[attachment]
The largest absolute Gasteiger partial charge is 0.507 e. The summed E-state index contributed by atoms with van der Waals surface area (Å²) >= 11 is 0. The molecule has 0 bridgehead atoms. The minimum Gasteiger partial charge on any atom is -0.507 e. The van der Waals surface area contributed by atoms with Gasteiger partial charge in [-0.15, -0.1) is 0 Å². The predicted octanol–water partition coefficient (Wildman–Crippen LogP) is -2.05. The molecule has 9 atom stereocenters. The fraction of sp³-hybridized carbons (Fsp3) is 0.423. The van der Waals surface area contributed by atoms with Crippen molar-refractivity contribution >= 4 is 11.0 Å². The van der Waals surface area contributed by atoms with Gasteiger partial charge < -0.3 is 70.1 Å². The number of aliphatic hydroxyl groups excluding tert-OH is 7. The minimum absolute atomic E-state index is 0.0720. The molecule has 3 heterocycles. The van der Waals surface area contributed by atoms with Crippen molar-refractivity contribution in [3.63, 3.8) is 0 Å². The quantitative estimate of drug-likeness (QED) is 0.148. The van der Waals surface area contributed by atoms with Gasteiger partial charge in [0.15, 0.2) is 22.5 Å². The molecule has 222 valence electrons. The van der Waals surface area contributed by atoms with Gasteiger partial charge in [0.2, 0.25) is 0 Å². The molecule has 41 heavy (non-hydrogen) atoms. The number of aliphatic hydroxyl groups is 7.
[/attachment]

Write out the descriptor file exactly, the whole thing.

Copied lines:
The largest absolute Gasteiger partial charge is 0.507 e. The summed E-state index contributed by atoms with van der Waals surface area (Å²) >= 11 is 0. The molecule has 0 bridgehead atoms. The minimum Gasteiger partial charge on any atom is -0.507 e. The van der Waals surface area contributed by atoms with Gasteiger partial charge in [-0.15, -0.1) is 0 Å². The predicted octanol–water partition coefficient (Wildman–Crippen LogP) is -2.05. The molecule has 9 atom stereocenters. The fraction of sp³-hybridized carbons (Fsp3) is 0.423. The van der Waals surface area contributed by atoms with Crippen molar-refractivity contribution >= 4 is 11.0 Å². The van der Waals surface area contributed by atoms with Gasteiger partial charge < -0.3 is 70.1 Å². The number of aliphatic hydroxyl groups excluding tert-OH is 7. The minimum absolute atomic E-state index is 0.0720. The molecule has 3 heterocycles. The van der Waals surface area contributed by atoms with Crippen molar-refractivity contribution in [3.63, 3.8) is 0 Å². The quantitative estimate of drug-likeness (QED) is 0.148. The van der Waals surface area contributed by atoms with Gasteiger partial charge in [0.15, 0.2) is 22.5 Å². The molecule has 222 valence electrons. The van der Waals surface area contributed by atoms with Gasteiger partial charge in [0.2, 0.25) is 0 Å². The molecule has 41 heavy (non-hydrogen) atoms. The number of aliphatic hydroxyl groups is 7.